In 2015, Robert De Niro and Anne Hathaway starred in The Intern, a film highlighting what seemed to be a pretty strange concept.
Robert De Niro played a seventy-year-old man returning to work as an intern after realizing the lull of retirement wasn’t satisfying him. The film grossed over $194 million dollars and was awarded Best Comedy of 2015 AARP Movies for Grownups. What most viewers saw was a hilarious take on internships, but what they didn’t realize was this wasn’t just a movie plot.
Returnships, internships for women and older generations with career gaps, has been around since 2008. Goldman and Sachs was the first company to test a re-entry program, shifting their focus to both newly out of college interns and these career relaunchers.
By the end of their 10-week returnship program, the Fortune 500 company hired half of their relaunchers as full-time employees. They opened the program up again the following year, and the idea of returnship started to spread through the corporate world.
What did these relaunchers have that had been previously undervalued? They didn’t require maternity or paternity leave, they were far less likely to have to relocate because of a spouse, and they had a totally different perspective than their younger counterparts.
De Niro’s film highlighted an extreme case, but the idea of the 40-year-old intern has since taken off with over sixty other companies following Goldman and Sachs’ pursuit of untapped talent.
Say hello to the newest demographic of rising talent and see why Fortune 500 companies are vying to employee them.
The Companies Who Started the Returnship Movement and the Others Who Have Jumped Onboard
Returnship programs don’t stop at coffee orders and mundane tasks and they are not to be confused with medial jobs. Relaunchers are paid and trained with the intention of preparing for a middle management position, should they be hired.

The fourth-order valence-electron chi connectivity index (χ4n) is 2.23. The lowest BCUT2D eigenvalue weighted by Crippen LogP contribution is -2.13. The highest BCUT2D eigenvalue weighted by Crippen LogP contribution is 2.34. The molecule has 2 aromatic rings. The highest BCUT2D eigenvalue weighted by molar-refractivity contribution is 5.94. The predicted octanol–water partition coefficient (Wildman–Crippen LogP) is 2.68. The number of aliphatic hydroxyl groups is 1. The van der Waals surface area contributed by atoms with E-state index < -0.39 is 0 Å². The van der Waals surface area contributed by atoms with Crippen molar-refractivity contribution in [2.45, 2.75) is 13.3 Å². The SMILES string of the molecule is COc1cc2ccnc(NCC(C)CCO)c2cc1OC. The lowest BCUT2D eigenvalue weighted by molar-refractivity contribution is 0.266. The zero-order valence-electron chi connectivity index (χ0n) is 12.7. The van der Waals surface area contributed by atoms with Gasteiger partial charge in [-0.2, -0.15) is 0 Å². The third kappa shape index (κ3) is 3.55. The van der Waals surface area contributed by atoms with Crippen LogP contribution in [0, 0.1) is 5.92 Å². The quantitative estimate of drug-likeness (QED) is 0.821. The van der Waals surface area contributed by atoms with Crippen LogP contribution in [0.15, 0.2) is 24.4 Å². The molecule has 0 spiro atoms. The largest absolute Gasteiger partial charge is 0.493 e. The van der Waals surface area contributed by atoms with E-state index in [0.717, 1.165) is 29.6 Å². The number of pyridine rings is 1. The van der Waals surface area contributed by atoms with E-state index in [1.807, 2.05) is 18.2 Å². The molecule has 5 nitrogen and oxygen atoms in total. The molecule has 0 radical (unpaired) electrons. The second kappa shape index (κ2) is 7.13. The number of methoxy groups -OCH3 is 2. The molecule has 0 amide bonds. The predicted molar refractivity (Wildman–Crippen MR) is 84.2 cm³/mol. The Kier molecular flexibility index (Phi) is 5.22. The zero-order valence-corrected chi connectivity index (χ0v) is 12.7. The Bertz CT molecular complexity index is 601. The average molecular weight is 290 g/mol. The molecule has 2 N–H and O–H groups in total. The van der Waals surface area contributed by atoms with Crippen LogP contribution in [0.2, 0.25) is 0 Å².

Carol Fishman Cohen, one of the pioneers of the returnship movement, connects companies with women and relaunchers over 40 years old through her company iRelaunch. Carol knows the secret sauce to returnship program success is in customization.
“Everything about the program is unique to each company and that’s part of our model, because the biggest companies want to have their own programs that are highly customized and not be part of a generic program that has to be a specific amount of weeks long.”
– Carol Fishman Cohen, World Knowledge Forum: Returnship Programs at Leading Global Companies
Similar to traditional internships, each returnship program can be different in a variety of ways, including its length (anywhere from 9 weeks to 6 months), what time of year it is offered, how many times a year, and which specific business units or department participate.
Companies that offer returnship programs include global leaders in the financial services industry, including:
- Credit Suisse
- Goldman Sachs
- JPMorgan Chase & Co.
- Morgan Stanley
The success of returnship programs in the financial sector has motivated companies in the technology and engineering space to create their own programs aimed at STEM jobs (science, technology, engineering and math).
The STEM Re-Entry Task Force began with several companies willing to commit to pilot a returnship program to technical professionals. IBM, General Motors, Intel and Caterpillar were part of the pilot. These STEM companies created so much interest among their peers that in the second year of the STEM Re-Entry Task Force, Ford, Metronic, Johnson and Johnson, United Technologies, Northrop, Grumman and Schneider Electric launched their own returnship programs.